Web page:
Only a few weeks after news broke that the Pentagon lost track of $500 million in arms transfers to Yemen, including small arms, ammunition, night-vision goggles, patrol boats, vehicles, and other equipment, the US government has decided to send more firepower to the region.

Despite the fact that Pentagon officials reportedly told Congress that they cannot locate the equipment in the current unrest, and have little ability to ensure that it does not fall into rebel hands, on April 7, deputy Secretary of State Anthony Blinken announced that the United States is speeding up and supplementing arms shipments to Saudi Arabia in support of the Saudi–led coalition forces combatting Houthi rebels in Yemen. The weapons, Blinken said, would send a “strong message to the Houthis and their allies that they cannot overrun Yemen by force.”

The U.S. government might be forgiven for inadvertently arming both sides of the conflict, after all, they didn’t intend to arm the Houthis. But Yemen is not an aberrant case. Adam Rawnsley reports on how American anti-tank missiles intended for carefully selected moderate Syrian rebel groups have fallen into more radical hands.   The problem of arms falling into unintended hands is not unique to the US, and Rawnsley also reports on how Russian and Iranian anti-tank weapons are flowing across the Middle East to unintended actors in Iraq, Syria, and Sudan. However, close scrutiny of the US in particular is warranted, given the enormous reach of the American military footprint and the key role of the US in global arms sales.  In October of last year, the capture by the Islamic State of US weaponry that had been transferred from the US to the Iraqi army,  was a weapons windfall for the terrorist organization. The latter example prompted the World Peace Foundation to ask whether or not the US is in an arms race with itself. This question seems equally relevant today, as coalition forces engage rebels in Yemen—and both sides may be holding American-sourced weapons.

Public debate sometimes erupts over the decision to train or transfer weaponry to armed groups—as happened in relation to Syrian rebels in 2014 and the provision of weapons to the Ukrainian government in early 2015. In other cases, massive arms flows are simply business as usual: the announcement of increased arms aid to Saudi Arabia has stirred little attention. This dearth of interest is likely because US arms shipments to Saudi Arabia are a regular occurrence, and few people or institutions are in the habit of monitoring how arms are used once they arrive on Saudi soil. $46 billion in new weapons transfer agreements have been signed with Saudi Arabia alone since the Obama administration came into office.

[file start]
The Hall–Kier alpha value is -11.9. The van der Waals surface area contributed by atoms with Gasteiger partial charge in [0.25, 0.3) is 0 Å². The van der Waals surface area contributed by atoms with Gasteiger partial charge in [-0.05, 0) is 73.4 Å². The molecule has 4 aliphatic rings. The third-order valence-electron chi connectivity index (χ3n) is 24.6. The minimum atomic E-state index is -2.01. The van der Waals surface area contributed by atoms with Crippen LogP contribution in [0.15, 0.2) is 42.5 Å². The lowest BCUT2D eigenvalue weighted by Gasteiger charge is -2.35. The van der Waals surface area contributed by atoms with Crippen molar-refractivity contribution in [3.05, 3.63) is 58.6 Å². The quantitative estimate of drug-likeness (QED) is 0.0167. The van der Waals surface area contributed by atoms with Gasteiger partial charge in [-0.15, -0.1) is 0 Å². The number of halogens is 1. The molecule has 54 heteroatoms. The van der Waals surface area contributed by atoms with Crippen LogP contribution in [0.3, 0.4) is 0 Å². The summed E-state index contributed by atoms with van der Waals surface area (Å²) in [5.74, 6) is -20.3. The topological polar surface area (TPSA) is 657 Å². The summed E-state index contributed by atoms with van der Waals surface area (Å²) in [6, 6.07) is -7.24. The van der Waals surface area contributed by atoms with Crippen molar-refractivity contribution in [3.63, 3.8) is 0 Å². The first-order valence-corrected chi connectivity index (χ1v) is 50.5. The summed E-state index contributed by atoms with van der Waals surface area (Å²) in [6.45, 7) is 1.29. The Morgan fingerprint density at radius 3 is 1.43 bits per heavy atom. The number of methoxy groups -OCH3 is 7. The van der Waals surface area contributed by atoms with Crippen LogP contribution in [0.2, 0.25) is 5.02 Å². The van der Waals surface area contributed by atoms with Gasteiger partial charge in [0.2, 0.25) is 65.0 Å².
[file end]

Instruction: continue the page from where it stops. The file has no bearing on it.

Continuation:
Weapons in Saudi Arabia and Yemen are not the only problem. Director of the Arms and Security Project at the Center for International PolicyWilliam Hartung notes in a recent article that, “More than 160 nations, or 82% of all countries, now receive some form of arms and training from the United States.” The US aims to maintain a massive network of bases and military force capable of mobilizing in the Middle East, North Africa, South Asia, the Asia-Pacific, Latin America, and most recently, the Arctic. Hartung charges that the Pentagon is constantly claiming to be starved of funds because, “No amount of funding could effectively deal with the almost endless shopping list of global challenges the US military has mandated itself to address, most of which do not have military solutions in any case.”

A similar critique has surfaced in foreign policy articles of late, with Stephen Walt asking whether the US can Just Say No and Do No (More) Harm in the Middle East. His argument is that the US led “War on Terror” has been costly, counterproductive, and reminiscent of the US “War on Drugs”. From Afghanistan, to Iraq, Libya, and Syria, there is little to show for US meddling, and some of these countries are arguably in worse condition as a result of US military involvement. While neoconservatives claim that the US failure to solve problems in the Middle East is for lack of applying enough military might, Walt argues that US failures are a result of, “overreliance on military force and other ‘kinetic options,’” among other shortcomings. This is not to say that the US should disengage from events in the Middle East. Rather, it is a suggestion that the US should engage in less ‘kinetic’ ways.

Despite growing criticism of past US interventions in the Middle East, a public with little appetite for involvement in another foreign war, and an already enormous defense budget that is stretched thin across the globe, the US may be unable to just say no–begging the question of whether the US may perhaps be addicted to international military involvement.

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